Throughout the years we had dogs, cats, rabbits, chickens, ducks, geese, guinea pigs, exotic birds and of course all the wild animals in their fascinating, natural habitat. The wild animals were quite diverse living in south Florida and included irritating insects like mosquitoes and fire ants. There were lots of bright green tree frogs with their little suction cup toes and spiders that were good for consuming the insects. Before the screen was built around the porch, spider webs were everywhere especially around the porch lights to trap and eat the mosquitoes. The tree frogs indulged in this parasitic delicacy as well while suctioned to our windows in the evenings. In the mornings all that was left were little round toe prints on the window panes.
Lizards and geckos came in all shapes and colors, and there were turtles of various sizes along with many species of snakes slithering around like harmless blue indigos, dangerous rattlers and water moccasins. Luckily snakes don’t like the vibrations of horse hooves so there weren’t too many roaming around on our property. After a hard rain, the L-8 canal which was a couple of miles behind our place would flood as well as the land around us. This brought the occasional alligator onto our property and into the pond. They were usually no larger than three feet and posed no real danger to the larger animals or to my sister and me. But Dad still shot the alligator for fear of it attacking and eating our smaller animals like the ducks and geese, not to mention all the bass and brim in the pond that he fed every day to fatten up for our future fishing weekends in the john-boat or off the dock. Bass and brim were tasty when cleaned then battered in corn meal and flour to fry. And there was no point in the torture of catch and release unless the fish were too small to eat.
Rodents were abundant like bats, rats, field mice, little adorable brown wild rabbits with white tails, and scrawny squirrels. There were raccoons, skunks, bobcats and foxes. I saw opossums and armadillos but usually and unfortunately as road kill.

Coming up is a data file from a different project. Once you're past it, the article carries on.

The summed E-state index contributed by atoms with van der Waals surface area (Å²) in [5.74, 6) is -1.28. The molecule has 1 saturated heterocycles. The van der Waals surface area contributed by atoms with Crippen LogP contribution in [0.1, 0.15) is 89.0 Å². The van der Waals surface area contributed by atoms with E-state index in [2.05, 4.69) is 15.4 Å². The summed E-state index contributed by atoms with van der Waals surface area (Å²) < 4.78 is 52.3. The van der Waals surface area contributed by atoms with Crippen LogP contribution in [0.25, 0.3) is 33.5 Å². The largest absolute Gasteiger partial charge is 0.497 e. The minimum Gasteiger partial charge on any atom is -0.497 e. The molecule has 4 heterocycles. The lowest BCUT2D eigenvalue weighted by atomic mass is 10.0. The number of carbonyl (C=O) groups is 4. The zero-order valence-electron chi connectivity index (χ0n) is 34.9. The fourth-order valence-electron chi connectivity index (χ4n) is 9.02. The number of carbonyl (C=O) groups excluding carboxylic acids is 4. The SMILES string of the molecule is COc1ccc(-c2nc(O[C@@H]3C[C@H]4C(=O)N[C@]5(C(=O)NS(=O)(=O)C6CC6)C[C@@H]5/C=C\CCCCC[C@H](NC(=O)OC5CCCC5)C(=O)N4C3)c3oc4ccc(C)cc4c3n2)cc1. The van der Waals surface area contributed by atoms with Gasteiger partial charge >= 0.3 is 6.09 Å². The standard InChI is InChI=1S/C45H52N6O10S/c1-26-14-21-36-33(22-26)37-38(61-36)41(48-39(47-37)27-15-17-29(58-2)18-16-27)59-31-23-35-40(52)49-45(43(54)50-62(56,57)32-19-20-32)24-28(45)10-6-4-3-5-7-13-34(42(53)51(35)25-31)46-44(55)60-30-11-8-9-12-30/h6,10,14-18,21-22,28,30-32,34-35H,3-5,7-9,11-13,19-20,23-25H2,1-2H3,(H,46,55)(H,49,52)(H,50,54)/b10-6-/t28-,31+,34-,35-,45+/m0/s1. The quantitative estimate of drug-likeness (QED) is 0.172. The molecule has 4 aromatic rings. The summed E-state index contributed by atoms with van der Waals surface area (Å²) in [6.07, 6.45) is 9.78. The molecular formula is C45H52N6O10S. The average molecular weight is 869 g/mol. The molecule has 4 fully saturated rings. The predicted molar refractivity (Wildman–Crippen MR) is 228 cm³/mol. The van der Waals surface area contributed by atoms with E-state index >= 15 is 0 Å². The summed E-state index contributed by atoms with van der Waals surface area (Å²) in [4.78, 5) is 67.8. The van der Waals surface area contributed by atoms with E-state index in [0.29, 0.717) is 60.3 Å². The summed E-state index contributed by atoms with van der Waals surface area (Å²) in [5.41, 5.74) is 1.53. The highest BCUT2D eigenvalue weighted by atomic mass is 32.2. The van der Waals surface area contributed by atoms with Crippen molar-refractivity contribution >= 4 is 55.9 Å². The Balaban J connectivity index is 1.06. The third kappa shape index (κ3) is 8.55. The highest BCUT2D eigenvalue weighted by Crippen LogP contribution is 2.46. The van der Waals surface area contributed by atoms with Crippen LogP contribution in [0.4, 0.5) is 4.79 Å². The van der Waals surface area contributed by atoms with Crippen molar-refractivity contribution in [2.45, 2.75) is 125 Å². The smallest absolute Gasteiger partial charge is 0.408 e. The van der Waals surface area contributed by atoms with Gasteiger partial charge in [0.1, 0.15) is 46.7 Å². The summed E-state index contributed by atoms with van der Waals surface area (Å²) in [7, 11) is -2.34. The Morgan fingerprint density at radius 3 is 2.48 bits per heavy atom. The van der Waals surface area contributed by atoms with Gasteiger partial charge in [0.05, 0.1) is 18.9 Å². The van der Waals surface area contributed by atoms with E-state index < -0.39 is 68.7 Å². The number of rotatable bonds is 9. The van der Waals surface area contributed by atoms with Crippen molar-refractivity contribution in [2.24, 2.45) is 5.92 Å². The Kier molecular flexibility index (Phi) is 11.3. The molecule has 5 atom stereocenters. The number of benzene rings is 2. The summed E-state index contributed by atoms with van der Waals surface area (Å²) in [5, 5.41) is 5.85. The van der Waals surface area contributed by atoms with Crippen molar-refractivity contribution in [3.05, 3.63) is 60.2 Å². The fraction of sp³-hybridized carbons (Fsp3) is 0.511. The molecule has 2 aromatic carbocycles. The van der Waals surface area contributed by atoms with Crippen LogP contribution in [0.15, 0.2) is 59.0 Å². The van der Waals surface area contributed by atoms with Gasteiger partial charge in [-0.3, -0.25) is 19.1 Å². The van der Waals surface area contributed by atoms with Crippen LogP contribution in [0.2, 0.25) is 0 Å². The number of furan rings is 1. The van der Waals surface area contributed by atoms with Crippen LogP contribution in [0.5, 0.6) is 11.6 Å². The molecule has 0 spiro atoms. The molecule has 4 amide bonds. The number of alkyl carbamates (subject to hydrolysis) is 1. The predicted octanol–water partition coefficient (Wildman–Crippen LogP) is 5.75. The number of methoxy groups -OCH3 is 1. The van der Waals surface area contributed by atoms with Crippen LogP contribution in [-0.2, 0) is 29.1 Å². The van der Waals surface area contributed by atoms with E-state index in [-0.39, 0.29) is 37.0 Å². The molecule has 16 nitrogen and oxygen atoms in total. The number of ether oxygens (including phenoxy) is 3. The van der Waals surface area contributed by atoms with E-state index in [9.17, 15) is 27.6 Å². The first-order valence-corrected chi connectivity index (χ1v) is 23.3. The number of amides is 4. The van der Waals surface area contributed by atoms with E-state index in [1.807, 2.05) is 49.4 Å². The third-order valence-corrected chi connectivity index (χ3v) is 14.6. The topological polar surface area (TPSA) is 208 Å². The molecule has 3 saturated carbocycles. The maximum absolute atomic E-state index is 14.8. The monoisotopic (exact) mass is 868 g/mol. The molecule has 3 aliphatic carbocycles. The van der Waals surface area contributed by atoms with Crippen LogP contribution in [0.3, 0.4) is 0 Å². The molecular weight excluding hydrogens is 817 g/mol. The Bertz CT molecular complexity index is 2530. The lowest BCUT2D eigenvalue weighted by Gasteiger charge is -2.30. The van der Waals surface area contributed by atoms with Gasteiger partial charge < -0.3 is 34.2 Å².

There were many species of birds like chatty mockingbirds, blackbirds, woodpeckers, chickadees, sparrows, hawks, ospreys, white cranes, ibises, blue herons, gray herons and owls. One of my favorite animals was the big beautiful white barn owls with round faces and inquisitive wide eyes. They liked to build their nests in the barn and Dad didn’t mind too much considering the rat population was kept to a minimum. One evening, my parents, sister and myself heard loud screeching sounds in the barn from the house. This was not the typical cooing and hooting we were accustomed to hearing every evening right after dark. It was a panicked screech, so we all decided to check out the commotion. We were already aware of a nest with three baby barn owls but didn’t expect to find one of the chicks on the concrete floor of the barn. The mama was circling and screeching above us. There was no choice but to pick up the baby carefully and bring it into the house. Like most species of birds, barn owl parents will not accept a chick back into the nest after being handled by humans.